Illustrated blue head with stars surrounding it to indicate dizziness.

Feeling faint, light-headed, or as if the room you’re in is spinning? As many as 30 percent of people older than 60 experience dizziness at some point, about 50 percent after age 85.

This unpleasant sensation only rarely signifies a serious medical condition. But it can knock you off balance, leading to falls and injuries.

Why Do You Feel Dizzy?

One of the most common causes of dizziness and vertigo (specifically, a spinning sensation) in older adults is benign paroxysmal positional vertigo (BPPV), which may affect up to 10 percent of people by age 80, according to some estimates.

More on Balance

BPPV occurs when tiny crystals in the inner ear, which play a role in balance, become dislodged. BPPV is more likely as we get older because wear and tear can cause the crystals to shift out of place, says Timothy Hain, MD, an otoneurologist at Chicago Dizziness and Hearing, a medical practice affiliated with Northwestern University.

The resulting dizziness is generally triggered by changes in head position. People with BPPV often complain that the room spins when they roll over in bed, get into or out of bed, tip their head back, bend over, or make other quick head movements. These episodes usually last only a minute or two, but they may happen intermittently over a period of time.

A drop in blood pressure may also cause dizziness, even fainting, especially when changing position from sitting or lying down to standing. This so-called postural hypotension is often the result of problems with blood pressure medication, says Jacqueline Fincher, MD, president of the American College of Physicians.

“It’s not uncommon to experience a momentary sense of dizziness when you change position quickly or jump out of bed,” she says. “But if this is something that occurs on a daily or regular basis, it’s something that needs to be evaluated.” (Certain sedatives, anti­depressants, cough and cold medicines, and antibiotics can lead to dizziness, too.)

Dehydration may be another culprit in postural hypotension. “Staying hydrated is extremely important for balance, blood pressure, and general well-being, but many older people just don’t drink enough,” Fincher says. Declines in hearing and vision may also change the way you perceive your body’s position in space, affecting balance.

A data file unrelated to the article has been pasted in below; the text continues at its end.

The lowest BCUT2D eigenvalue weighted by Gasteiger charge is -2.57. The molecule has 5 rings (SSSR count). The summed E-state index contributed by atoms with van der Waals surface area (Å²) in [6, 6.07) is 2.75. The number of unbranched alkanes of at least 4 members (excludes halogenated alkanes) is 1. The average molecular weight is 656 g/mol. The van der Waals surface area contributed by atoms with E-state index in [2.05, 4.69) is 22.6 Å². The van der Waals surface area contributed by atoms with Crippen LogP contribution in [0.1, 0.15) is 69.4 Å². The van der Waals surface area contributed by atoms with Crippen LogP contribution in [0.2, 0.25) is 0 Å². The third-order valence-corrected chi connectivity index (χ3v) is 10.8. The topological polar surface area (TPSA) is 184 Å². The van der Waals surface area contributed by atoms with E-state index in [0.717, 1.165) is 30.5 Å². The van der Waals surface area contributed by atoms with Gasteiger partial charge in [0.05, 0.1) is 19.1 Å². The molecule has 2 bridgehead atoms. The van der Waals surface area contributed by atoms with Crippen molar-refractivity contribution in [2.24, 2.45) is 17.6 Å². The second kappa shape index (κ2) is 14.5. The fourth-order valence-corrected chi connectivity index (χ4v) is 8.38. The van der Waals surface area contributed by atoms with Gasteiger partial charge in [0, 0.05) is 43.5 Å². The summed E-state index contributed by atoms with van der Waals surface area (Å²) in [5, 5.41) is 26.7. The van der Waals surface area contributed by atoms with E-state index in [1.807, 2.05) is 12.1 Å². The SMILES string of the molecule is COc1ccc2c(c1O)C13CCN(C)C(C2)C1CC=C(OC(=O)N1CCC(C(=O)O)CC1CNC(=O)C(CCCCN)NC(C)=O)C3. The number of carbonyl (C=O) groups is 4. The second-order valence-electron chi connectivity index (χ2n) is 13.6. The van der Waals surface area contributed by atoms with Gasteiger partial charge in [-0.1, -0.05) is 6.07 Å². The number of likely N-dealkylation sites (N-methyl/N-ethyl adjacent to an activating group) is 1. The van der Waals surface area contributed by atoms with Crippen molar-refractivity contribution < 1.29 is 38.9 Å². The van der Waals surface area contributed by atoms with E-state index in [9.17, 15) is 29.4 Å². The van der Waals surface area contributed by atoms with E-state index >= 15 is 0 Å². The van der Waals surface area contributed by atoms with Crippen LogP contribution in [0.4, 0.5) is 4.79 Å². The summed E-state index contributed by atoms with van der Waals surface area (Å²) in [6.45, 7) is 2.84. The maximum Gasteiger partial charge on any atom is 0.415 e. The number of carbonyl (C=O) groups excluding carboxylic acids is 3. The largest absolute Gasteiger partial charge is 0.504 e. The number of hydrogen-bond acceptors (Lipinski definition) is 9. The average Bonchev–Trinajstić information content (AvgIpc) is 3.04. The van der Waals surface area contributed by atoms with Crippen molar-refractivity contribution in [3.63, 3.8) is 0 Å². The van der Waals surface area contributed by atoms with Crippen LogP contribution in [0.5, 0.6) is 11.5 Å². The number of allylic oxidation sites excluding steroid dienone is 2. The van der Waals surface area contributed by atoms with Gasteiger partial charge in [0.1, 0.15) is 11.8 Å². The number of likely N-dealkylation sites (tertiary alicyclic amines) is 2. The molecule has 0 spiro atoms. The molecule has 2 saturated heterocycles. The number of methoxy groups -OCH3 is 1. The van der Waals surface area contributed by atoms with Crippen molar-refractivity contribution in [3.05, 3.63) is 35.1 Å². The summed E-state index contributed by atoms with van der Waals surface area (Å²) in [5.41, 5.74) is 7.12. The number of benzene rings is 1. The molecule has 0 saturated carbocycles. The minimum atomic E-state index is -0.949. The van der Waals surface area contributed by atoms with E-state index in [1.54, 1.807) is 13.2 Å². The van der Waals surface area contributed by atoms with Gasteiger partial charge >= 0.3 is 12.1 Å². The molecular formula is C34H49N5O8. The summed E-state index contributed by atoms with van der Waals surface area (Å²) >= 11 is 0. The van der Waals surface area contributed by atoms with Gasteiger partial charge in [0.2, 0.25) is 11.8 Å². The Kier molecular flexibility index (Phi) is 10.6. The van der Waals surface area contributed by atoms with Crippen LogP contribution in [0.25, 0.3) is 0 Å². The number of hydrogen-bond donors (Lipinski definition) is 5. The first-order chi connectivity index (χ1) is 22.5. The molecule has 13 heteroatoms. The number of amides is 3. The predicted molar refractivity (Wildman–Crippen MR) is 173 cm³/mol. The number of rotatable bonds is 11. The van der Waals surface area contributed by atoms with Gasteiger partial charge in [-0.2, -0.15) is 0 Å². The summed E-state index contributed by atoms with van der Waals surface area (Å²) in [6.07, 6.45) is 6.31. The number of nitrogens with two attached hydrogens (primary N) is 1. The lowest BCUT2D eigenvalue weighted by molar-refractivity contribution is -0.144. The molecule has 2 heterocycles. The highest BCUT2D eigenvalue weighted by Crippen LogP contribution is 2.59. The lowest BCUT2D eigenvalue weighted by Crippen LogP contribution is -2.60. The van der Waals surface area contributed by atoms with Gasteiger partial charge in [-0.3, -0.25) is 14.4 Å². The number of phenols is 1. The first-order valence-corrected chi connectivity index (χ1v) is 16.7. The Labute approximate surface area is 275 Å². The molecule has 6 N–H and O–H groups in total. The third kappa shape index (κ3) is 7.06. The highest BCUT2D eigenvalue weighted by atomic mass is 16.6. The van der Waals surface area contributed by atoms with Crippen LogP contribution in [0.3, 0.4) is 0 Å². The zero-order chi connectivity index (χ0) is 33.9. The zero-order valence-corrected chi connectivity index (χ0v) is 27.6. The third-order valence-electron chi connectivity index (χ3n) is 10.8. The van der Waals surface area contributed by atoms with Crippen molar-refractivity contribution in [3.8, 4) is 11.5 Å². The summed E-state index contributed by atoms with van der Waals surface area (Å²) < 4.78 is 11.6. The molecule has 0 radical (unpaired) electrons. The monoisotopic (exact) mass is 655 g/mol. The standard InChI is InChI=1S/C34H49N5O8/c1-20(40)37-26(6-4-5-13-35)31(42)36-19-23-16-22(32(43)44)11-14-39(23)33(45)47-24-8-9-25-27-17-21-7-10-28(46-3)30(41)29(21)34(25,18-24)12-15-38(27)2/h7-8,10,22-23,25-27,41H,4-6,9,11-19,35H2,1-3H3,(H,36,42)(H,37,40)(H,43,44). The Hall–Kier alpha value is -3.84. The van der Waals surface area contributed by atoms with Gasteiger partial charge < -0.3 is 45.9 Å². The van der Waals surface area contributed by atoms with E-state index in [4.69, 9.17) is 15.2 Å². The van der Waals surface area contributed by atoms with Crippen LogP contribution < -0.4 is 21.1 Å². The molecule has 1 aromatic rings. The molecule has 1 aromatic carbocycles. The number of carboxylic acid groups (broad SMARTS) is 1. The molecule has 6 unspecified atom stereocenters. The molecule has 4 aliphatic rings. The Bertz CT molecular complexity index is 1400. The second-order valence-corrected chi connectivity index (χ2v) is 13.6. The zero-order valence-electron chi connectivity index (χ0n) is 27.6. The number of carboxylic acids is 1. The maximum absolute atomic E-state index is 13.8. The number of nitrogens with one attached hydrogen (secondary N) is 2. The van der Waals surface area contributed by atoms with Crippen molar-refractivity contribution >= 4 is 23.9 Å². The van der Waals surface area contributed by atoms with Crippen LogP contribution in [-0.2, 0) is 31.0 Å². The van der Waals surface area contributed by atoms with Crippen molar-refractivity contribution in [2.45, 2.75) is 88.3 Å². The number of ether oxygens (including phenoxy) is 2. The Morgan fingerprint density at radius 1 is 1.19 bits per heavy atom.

Dealing With Dizziness

If you feel even mildly dizzy, stop what you’re doing and sit down or lie down immediately so that you don’t fall. Check and record your pulse if you can, Fincher says. This information can help your doctor rule out potential heart-related causes of dizziness, including an arrhythmia.

Most bouts of dizziness don’t last more than a few minutes. But if it persists or worsens, or is accompanied by a severe headache or vomiting, changes in vision, difficulty speaking, numbness on one side of the body, or chest pain, call 911. “These could be signs of a stroke or heart attack,” Fincher says.

Otherwise, when you feel it’s safe, stand up or change positions slowly, and then drink a glass of water, Fincher says.

Let your doctor know about the episode. BPPV can usually be treated with a gentle head-tilting exercise called the Epley maneuver, which guides the crystals back to where they belong. An otolaryngologist, otoneurologist, vestibular therapist, or experienced primary care provider can teach you how to do a version of the maneuver at home.

Also, call your primary care provider if you experience dizziness after starting a new drug or changing the dosage of a drug you’re already taking, Fincher says. This may signal postural hypotension.

In that case, your doctor will probably take your blood pressure and pulse while you are lying down, sitting, and standing to see whether it drops with changes in position. If necessary, he or she can suggest changes to your medications or give you a urine test to find out whether you’re dehydrated. 

Pointers on Prevention

Take your medications only as directed, and let your doctor know about new side effects.

And make sure you get enough fluids. Fincher recommends putting a half-gallon pitcher of water in the refrig­er­a­tor each morning and making sure that it’s 90 percent gone by the time you go to bed.

Getting your hearing and vision checked regularly—and correcting any problems—may also help reduce the likelihood of future bouts of dizziness, Hain says. “If you have cataracts, get those fixed,” he says. “If your hearing is bad, get a hearing aid.” 

Editor’s Note: A version of this article also appeared in the December 2020 issue of Consumer Reports On Health